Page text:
If you have a leaking water heater, water is leaking out of the bottom of the water heater, or sometimes the leak is from something else near the water heater. Read this to help figure out what is leaking. I can offer suggestions regarding controlling the water so that it doesn’t damage the contents of the home. In addition I can help reduce your cost and stress. This is done by helping you understand your particular situation and being able to; know for a fact it is the water heater and not some other device, postpone the replacement until a weekday, properly evaluate the alternative solutions before deciding on the replacement unit, etc.
Do I need to replace the water heater?
Yes, absolutely, IF the tank is leaking. On the other hand preventative maintenance can be less stressful than an emergency. Many people are fine waiting until they have a leak. Others may choose to replace an old (12-15 years) water heater because it is nearing the end of its typical useful life. This describes leaking that can be repaired without replacing the water heater
Something to consider; most of the time, if your water heater starts leaking it will start with a very low flow rate (trickle) and the flow rate will increase slowly over the span of several days or even weeks. This information is based on homeowners’ response to my question: “How long has it been leaking?” Unfortunately there is no scientific data which can predict how long it will take for the water heater leak to transform from a trickle to a flood.
If it is your water heater that has failed: Put rags or towels on the floor to soak up the water and/or direct it to a floor drain. Schedule a service call to occur on a weekday. A survival tactic: try shutting off the inlet valve to the water heater. Then turn on a sink faucet to “hot” until the pressure is reduced (a few seconds if the inlet valve is completely closed/functioning properly). Water will still leak out (hydrostatic pressure), but this reduces the stress on the tank.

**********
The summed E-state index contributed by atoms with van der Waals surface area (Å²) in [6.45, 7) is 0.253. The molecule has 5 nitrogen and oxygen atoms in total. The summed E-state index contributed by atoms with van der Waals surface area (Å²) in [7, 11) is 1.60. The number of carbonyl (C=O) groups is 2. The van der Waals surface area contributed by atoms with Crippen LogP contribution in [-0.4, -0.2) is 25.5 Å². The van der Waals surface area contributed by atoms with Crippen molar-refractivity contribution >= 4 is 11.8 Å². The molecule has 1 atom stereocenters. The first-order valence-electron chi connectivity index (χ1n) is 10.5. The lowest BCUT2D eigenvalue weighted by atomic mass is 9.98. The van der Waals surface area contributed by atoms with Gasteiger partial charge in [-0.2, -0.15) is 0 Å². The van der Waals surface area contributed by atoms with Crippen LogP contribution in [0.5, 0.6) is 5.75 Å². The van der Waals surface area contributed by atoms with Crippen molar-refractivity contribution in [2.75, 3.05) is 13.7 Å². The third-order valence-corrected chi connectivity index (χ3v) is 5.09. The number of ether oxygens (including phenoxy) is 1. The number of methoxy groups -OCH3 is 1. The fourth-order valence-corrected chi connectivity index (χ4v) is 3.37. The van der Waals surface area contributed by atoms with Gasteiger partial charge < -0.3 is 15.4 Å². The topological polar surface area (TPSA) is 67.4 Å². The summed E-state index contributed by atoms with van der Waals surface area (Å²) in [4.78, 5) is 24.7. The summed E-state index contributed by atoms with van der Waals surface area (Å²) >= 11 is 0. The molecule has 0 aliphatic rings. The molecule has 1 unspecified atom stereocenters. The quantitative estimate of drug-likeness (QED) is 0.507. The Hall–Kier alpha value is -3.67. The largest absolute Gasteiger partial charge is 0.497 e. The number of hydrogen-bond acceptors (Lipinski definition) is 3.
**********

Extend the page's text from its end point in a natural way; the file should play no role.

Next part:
You definitely have a leaking water heater and there is more water coming out than you can deal with:
See my other post: Best water heater made
Money saving tip: Is the water coming from somewhere else?
1) Read this completely if you have a furnace (hot air heat) AND the water heater is right next to the furnace. If not, skip to the next item (2).
a) The water heater will be next to the furnace. Furnaces may appear to “leak” water because of two systems. In the summer the air conditioning coils will generate water. If the drain for the collection pan inside the furnace gets clogged the water spills out onto the floor looking like a leak from the water heater.
b) The humidifier attached to the furnace may malfunction or leak.
Money saving tip: Turn off the water supply to the humidifier and schedule service on a weekday. If you need a name of a service company, give me a call.
c) In homes with a furnace, many times there is a small device about the size of a large loaf of bread sits on the floor collecting water, called a condensate pump. This waits until it gets full and then pumps the water up to the ceiling, across the room, to the laundry tub or a floor drain. If this unit fails it will overflow and it is near the water heater….
Money saving tip:
a) You might try placing a pan or bucket under the pump (or substitute a pan for the pump) and empty it when full. If you were really creative and got some fittings and hose (to reach a nearby floor drain) from the hardware store you could create a self draining pan.
b) Turn off or turn down the air conditioning (higher temp in the house) = no water or less water produced.
c) Schedule a repair service call to occur on a weekday.
2) This picture shows a great example of another common problem with a water heater. My blue cordless drill (with red battery) is behind the inlet pipe.
a. Clearly there is a deteriorated pipe just above the drill. This has dripped down to the top of the water heater.
b. If the damage was on the top due to a leaking fitting (in front of the red battery) this is an obvious problem. There might also be standing water on the top of the heater. This is not a leaking tank. Unfortunately depending on how advanced the deterioration of this fitting is, the only corrective action can be replacing the water heater.